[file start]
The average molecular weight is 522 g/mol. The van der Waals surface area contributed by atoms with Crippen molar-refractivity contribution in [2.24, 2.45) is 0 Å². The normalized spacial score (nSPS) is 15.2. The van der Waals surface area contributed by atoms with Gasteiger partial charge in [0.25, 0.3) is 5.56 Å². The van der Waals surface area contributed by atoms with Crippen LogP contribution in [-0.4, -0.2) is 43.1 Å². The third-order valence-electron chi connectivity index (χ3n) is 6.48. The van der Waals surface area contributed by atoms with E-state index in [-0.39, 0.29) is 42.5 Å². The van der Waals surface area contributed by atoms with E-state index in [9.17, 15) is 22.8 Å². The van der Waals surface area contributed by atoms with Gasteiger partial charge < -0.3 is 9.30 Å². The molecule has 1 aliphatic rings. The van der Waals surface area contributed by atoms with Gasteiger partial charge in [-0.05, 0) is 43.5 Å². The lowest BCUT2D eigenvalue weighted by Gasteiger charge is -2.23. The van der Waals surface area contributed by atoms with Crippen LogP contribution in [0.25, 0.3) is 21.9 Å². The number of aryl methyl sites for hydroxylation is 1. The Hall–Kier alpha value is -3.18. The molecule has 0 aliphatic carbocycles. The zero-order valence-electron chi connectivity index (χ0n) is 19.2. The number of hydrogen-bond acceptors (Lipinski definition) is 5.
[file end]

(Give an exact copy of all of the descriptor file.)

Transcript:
The average molecular weight is 522 g/mol. The van der Waals surface area contributed by atoms with Crippen molar-refractivity contribution in [2.24, 2.45) is 0 Å². The normalized spacial score (nSPS) is 15.2. The van der Waals surface area contributed by atoms with Gasteiger partial charge in [0.25, 0.3) is 5.56 Å². The van der Waals surface area contributed by atoms with Crippen LogP contribution in [-0.4, -0.2) is 43.1 Å². The third-order valence-electron chi connectivity index (χ3n) is 6.48. The van der Waals surface area contributed by atoms with E-state index in [-0.39, 0.29) is 42.5 Å². The van der Waals surface area contributed by atoms with E-state index in [9.17, 15) is 22.8 Å². The van der Waals surface area contributed by atoms with Gasteiger partial charge < -0.3 is 9.30 Å². The molecule has 1 aliphatic rings. The van der Waals surface area contributed by atoms with Gasteiger partial charge in [-0.05, 0) is 43.5 Å². The lowest BCUT2D eigenvalue weighted by Gasteiger charge is -2.23. The van der Waals surface area contributed by atoms with Crippen LogP contribution in [0.25, 0.3) is 21.9 Å². The number of aryl methyl sites for hydroxylation is 1. The Hall–Kier alpha value is -3.18. The molecule has 0 aliphatic carbocycles. The zero-order valence-electron chi connectivity index (χ0n) is 19.2. The number of hydrogen-bond acceptors (Lipinski definition) is 5.